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Registration and primary outcome reporting in behavioral health trials, 2022, Taylor & Gorman

Discussion in 'Research methodology news and research' started by Arvo, Feb 11, 2022.

  1. Arvo

    Arvo Senior Member (Voting Rights)

    Registration and primary outcome reporting in behavioral health trials | BMC Medical Research Methodology | Full Text (biomedcentral.com)

    Registration of research studies is designed to lock investigators into a data collection and analysis plan before a study starts and thereby limit their ability to engage in flexible data analysis and selective outcome reporting. Studies of registered clinical trials show that one- to two-thirds are registered after the study has started and that non-adherence to important design and analytic features, such as reporting data pertaining to all primary outcomes, remains high. Less is known about the effects of registration on research transparency and integrity outside of clinical trials. To address this gap in knowledge, the current study examined the effects of registration on the reporting of research findings in a sample of behavioral health trials published in BMC Public Health.

    Registered trials published in the BMC Public Health section “Health Behavior, Health Promotion and Society” between 2011 and 2015 were included in the study. For each trial, we reviewed associated online submissions from 13 different registration sites. For those determined to have been prospectively registered, we used the trial registry, MEDLINE (Pubmed), PsychINFO, Web of Science and e-mails to investigators to identify subsequent publications from the study that reported results pertaining to primary outcomes. The two investigators then independently reviewed the outcome publication(s) and compared the primary outcomes reported in these to the registered primary outcomes.

    The final analytic sample comprised 136 locatable, registered trials with an identifiable start date. Sixty-eight of the 136 were prospectively registered. Among these prospectively registered trials, only 16 published manuscripts reported outcomes and methods that were concordant with their registrations.

    Retrospective submission of protocols for publication and retrospective registration remain common in public health research, and adherence to prespecified outcomes is rare. In its current form, registration of behavioral and health promotion trials is likely to have minimal effect on preventing selective outcome reporting in publications, and the pervasiveness of vague and incomplete registry entries means that registries will have limited utility in terms of facilitating replication studies.

    The conclusion in the text is also worth the read.
    bobbler, Sean, Peter Trewhitt and 2 others like this.
  2. Andy

    Andy Committee Member

    Hampshire, UK
    From the paper

    "Registration documents are also used by the Cochrane Systematic Reviews in their assessment of selective outcome reporting bias [28]. Specifically, Cochrane strongly encourages “review authors to attempt to retrieve the pre-specified analysis intentions for each trial” and states that the best sources of such information are trial registry entries and trial protocol or design papers published in journals.” Only documents that are date-stamped “confirming the analysis intentions were finalized before unblinded outcome data were available to trial investigators” should be used by reviewers in assessing risk of bias resulting from selective reporting. Recent evidence shows that Cochrane reviewers perform selective outcome reporting bias assessments very poorly and appear to make little use of registries and published protocols [29]. The reasons for this are not entirely clear, but the current research suggests that there is a large proportion of registries (about half) and published protocols (~90%) that do not meet the requirements set by Cochrane for assessing selective outcome reporting. Indeed, it would be a problem if these retrospectively produced registries and protocols were used to assess selective outcome reporting bias, since low bias might simply reflect the fact that the outcomes reported in these were determined after data were collected and analyzed."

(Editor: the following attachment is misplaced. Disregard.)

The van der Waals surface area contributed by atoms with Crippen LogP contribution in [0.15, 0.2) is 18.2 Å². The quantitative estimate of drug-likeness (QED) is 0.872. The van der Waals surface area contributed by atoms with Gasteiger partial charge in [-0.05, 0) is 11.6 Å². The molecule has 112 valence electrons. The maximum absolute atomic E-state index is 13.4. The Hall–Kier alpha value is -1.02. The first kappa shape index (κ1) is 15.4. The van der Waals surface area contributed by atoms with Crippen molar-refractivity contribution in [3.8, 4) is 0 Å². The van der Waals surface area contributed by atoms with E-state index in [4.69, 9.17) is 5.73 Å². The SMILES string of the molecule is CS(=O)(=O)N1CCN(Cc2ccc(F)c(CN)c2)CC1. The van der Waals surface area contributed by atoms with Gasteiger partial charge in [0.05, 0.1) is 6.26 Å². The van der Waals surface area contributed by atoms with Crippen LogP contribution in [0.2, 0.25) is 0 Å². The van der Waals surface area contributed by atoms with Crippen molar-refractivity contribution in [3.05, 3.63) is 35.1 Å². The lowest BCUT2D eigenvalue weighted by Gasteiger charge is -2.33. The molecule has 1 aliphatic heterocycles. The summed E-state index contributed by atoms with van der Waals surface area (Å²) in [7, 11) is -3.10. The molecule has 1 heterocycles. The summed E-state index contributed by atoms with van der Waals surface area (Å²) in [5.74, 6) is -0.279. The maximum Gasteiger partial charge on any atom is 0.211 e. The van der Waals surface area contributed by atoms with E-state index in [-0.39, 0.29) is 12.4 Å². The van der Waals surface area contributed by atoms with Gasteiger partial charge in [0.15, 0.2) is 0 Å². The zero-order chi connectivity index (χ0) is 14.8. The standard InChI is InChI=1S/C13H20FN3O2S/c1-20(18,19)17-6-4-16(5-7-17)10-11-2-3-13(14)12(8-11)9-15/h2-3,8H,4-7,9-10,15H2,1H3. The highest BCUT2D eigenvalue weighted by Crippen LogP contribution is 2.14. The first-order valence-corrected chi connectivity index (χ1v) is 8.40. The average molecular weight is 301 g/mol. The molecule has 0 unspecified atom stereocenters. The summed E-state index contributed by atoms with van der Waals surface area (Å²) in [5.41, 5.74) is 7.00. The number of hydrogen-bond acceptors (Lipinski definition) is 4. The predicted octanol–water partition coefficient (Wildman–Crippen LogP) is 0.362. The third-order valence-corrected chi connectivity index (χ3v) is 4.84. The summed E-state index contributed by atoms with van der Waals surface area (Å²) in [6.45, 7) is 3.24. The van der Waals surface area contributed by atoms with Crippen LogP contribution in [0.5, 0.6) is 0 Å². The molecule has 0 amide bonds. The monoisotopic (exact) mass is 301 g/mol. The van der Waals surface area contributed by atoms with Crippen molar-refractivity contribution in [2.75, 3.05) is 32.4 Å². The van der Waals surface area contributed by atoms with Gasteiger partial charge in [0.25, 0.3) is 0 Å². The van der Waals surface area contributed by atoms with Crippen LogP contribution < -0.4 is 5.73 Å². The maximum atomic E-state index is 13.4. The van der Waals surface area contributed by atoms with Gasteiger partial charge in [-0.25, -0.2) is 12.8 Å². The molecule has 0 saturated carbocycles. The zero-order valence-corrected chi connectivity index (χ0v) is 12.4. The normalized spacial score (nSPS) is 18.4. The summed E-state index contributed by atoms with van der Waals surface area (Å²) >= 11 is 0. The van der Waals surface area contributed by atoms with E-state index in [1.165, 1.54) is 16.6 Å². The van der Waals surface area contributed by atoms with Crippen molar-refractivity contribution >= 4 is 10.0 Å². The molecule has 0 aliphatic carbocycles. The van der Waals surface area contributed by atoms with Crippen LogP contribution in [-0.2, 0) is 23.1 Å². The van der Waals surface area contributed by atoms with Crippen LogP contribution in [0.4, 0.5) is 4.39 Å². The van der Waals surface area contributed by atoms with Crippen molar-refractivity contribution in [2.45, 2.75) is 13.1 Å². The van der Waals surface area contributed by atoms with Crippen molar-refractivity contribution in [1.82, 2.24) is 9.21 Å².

I've created this thread, Risk of bias assessments for selective reporting were inadequate in the majority of Cochrane reviews, 2019, Saric et al, for the paper referenced as 29 in the above quote.
    bobbler, Mithriel, Trish and 6 others like this.
  3. rvallee

    rvallee Senior Member (Voting Rights)

    Wasn't there some thing a few years ago forcing exactly this as a new standard? I must have imagined it. Or maybe it was only for pharma studies, leaving behavioral studies to... do whatever they feel like doing to get better results, I guess.

    It would be kind of funny considering the unhinged rant in the Lancet that whined about Cochrane not doing things the Cochrane way, when in fact not doing things the Cochrane way is actually common what Cochrane does. It would be if it weren't serious anyway.
    bobbler and Peter Trewhitt like this.

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